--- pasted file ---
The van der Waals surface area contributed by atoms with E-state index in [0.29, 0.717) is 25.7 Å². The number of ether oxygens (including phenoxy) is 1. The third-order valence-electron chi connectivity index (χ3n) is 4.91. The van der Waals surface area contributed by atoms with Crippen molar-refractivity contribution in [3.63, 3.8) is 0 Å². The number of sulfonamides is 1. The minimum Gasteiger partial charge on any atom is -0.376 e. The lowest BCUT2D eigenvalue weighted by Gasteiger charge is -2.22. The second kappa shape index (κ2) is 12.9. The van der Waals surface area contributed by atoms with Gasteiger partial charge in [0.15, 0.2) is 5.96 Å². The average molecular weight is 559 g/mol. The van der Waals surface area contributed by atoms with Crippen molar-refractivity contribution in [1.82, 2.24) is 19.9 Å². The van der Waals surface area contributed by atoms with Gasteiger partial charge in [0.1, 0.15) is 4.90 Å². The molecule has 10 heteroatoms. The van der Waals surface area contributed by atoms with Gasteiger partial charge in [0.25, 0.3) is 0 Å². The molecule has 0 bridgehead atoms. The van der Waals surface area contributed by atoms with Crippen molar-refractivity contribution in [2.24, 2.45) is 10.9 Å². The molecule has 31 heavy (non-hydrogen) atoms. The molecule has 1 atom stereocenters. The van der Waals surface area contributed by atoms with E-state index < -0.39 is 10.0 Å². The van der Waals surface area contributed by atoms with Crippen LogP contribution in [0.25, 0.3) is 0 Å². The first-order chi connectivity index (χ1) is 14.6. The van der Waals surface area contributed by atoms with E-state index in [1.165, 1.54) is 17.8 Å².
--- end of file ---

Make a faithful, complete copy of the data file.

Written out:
The van der Waals surface area contributed by atoms with E-state index in [0.29, 0.717) is 25.7 Å². The number of ether oxygens (including phenoxy) is 1. The third-order valence-electron chi connectivity index (χ3n) is 4.91. The van der Waals surface area contributed by atoms with Crippen molar-refractivity contribution in [3.63, 3.8) is 0 Å². The number of sulfonamides is 1. The minimum Gasteiger partial charge on any atom is -0.376 e. The lowest BCUT2D eigenvalue weighted by Gasteiger charge is -2.22. The second kappa shape index (κ2) is 12.9. The van der Waals surface area contributed by atoms with Gasteiger partial charge in [0.15, 0.2) is 5.96 Å². The average molecular weight is 559 g/mol. The van der Waals surface area contributed by atoms with Crippen molar-refractivity contribution in [1.82, 2.24) is 19.9 Å². The van der Waals surface area contributed by atoms with Gasteiger partial charge in [0.1, 0.15) is 4.90 Å². The molecule has 10 heteroatoms. The van der Waals surface area contributed by atoms with Gasteiger partial charge in [0.25, 0.3) is 0 Å². The molecule has 0 bridgehead atoms. The van der Waals surface area contributed by atoms with Crippen molar-refractivity contribution in [2.24, 2.45) is 10.9 Å². The molecule has 31 heavy (non-hydrogen) atoms. The molecule has 1 atom stereocenters. The van der Waals surface area contributed by atoms with E-state index < -0.39 is 10.0 Å². The van der Waals surface area contributed by atoms with Crippen LogP contribution in [0.25, 0.3) is 0 Å². The first-order chi connectivity index (χ1) is 14.6. The van der Waals surface area contributed by atoms with E-state index in [1.165, 1.54) is 17.8 Å².